The time is now – tomorrow’s industries are here today
Martin Hamilton, futurist at Jisc, takes a whistlestop tour of England, looking at how colleges and universities are preparing learners for the jobs of the near future
If I was to ask you to picture Grimsby Royal Docks, what would you imagine? The caw of seagulls and the salty tang of the sea air? Or perhaps trawlers unloading the day’s catch, ready to ship to the nation’s chippies.
However, the area is now home to the operations hub for Hornsea One, the world’s biggest offshore wind energy farm. Hornsea One is as state-of-the-art as it gets, but this isn’t some high-tech solutionism imported fully formed; every wind turbine blade was made just over the Humber Bridge in Hull.
Grimsby Institute has risen to the challenge, working with Hornsea One developer Ørsted, to offer wind energy technician apprenticeships that lead directly to a job working in the renewable energy industry. Grimsby Institute is also making good use of mixed reality and simulations to support training in fields as diverse as welding, lorry driving and fish packing.
And the college team is also responsible for a daily logistical feat, transporting students from all corners of rural north Lincolnshire – one of the most deprived regions in the country – to campus every day on a fleet of coaches it owns and operates.
Road, river and rail
Now let’s take a trip upstream on the River Trent to Derby, an area with a rich history in aeronautical and automotive engineering dating back to George Stephenson’s pioneering locomotives of the 1840s. Forget steam and diesel, though – tomorrow’s trains will be electric hydrogen ‘bi-mode’ hybrids, which will require a new set of skills to build and maintain.
The University of Derby’s Rail Research and Innovation Centre recently secured a £900,000 grant to work with local companies in the rail supply chain to upskill staff in areas including novel propulsion techniques, artificial intelligence, data analytics and the Internet of Things. At the same time, the university has been working with Jisc to understand and develop its own staff digital capability to fully exploit the potential of technology in teaching and learning.
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Down the A38 to Birmingham Airport, we catch a flight to Newquay – an area probably best known for sand and surf. Think again. Behind the scenes, Spaceport Cornwall will soon open its doors as the first operational UK spaceport – and its partner, Virgin Orbit, has modified a Boeing 747 jet airliner known as ‘Cosmic Girl’ to carry its LauncherOne rocket under its wing, releasing it to ignite and accelerate into orbit after reaching cruising height of 35,000 feet.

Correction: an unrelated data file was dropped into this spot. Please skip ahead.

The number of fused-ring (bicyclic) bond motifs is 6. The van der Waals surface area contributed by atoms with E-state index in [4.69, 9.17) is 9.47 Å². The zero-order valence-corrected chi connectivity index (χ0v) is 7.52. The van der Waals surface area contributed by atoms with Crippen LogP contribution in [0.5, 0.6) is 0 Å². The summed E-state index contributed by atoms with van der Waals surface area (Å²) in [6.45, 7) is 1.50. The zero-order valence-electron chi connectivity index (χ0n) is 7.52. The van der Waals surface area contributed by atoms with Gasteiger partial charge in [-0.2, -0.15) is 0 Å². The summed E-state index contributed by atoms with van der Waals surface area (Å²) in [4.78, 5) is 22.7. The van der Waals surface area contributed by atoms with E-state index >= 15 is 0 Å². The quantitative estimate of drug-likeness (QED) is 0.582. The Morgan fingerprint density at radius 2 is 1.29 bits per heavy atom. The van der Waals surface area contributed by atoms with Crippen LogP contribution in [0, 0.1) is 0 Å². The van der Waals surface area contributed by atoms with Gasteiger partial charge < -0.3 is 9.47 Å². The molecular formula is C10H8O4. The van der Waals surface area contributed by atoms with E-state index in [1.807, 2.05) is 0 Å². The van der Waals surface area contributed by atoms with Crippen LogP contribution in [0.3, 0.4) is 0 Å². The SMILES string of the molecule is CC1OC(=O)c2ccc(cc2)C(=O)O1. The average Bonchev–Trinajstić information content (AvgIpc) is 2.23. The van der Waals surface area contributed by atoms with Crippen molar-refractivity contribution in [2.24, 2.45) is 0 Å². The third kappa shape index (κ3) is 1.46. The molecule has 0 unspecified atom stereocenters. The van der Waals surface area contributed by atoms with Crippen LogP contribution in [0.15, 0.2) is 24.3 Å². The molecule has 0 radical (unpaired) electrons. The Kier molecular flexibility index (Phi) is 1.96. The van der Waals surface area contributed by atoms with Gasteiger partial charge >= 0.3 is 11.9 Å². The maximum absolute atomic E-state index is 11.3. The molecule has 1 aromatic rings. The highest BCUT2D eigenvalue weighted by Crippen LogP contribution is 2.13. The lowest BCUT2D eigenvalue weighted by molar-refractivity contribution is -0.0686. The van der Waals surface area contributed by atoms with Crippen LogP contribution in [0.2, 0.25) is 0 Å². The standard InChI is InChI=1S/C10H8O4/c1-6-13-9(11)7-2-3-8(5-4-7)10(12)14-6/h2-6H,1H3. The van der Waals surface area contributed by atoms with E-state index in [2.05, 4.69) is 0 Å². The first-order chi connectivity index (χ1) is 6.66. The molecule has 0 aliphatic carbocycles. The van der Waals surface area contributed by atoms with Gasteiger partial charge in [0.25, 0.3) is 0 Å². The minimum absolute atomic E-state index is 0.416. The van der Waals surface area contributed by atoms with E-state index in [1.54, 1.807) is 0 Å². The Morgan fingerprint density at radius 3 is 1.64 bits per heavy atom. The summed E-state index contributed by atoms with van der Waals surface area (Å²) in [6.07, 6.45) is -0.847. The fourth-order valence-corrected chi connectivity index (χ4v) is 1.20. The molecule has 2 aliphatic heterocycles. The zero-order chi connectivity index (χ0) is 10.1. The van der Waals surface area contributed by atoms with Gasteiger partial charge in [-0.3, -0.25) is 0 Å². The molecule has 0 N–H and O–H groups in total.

This air launch approach is a radical new technique that will drastically reduce the cost of accessing space for small satellites, where the UK is already a world leader. What effect will that have on the local economy and education? People may be needed in the supply chain, servicing the jets and rockets, and building the hardware. It’s quite a profound shift.
By identifying potential opportunities for the future, universities and colleges can ensure their courses are fit for purpose, decide whether they should offer new programmes, and determine how they can deliver a forward-thinking, technology-enhanced Education 4.0.
Students need to take a long hard look at the horizon too. Despite Office for Students predications that more than a million digitally skilled people will be needed by 2022, and a recognition within the government’s edtech strategy that ‘technology is increasingly part of our society’, only 49% of 13,389 FE students and 70% of 14,525 HE students responding to a recent Jisc survey agree that digital skills are needed in their chosen career.
New tools, new skills
Jisc is developing services to support future-focused courses, such as our new free 3D scanning service, which enables learning providers to replicate real objects in a virtual world. We’re also working with suppliers that can create immersive experiences in classrooms. We recently had a request to scan knives, guns and ammunition cases, creating a virtual environment in which students can safely learn to work with forensic evidence that they wouldn’t otherwise be able to interact with.
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Learners deserve to be trained with the skills required in a technology-enhanced environment, but they still want the old stuff too. The sense of community and access to real, hand-on facilities is, for Grimsby Institute’s students, enough to warrant three hours’ bus travel every day. The jobs of the future will require new skills and creative vision, underpinned by technology and informed by market needs – but always led by human interaction.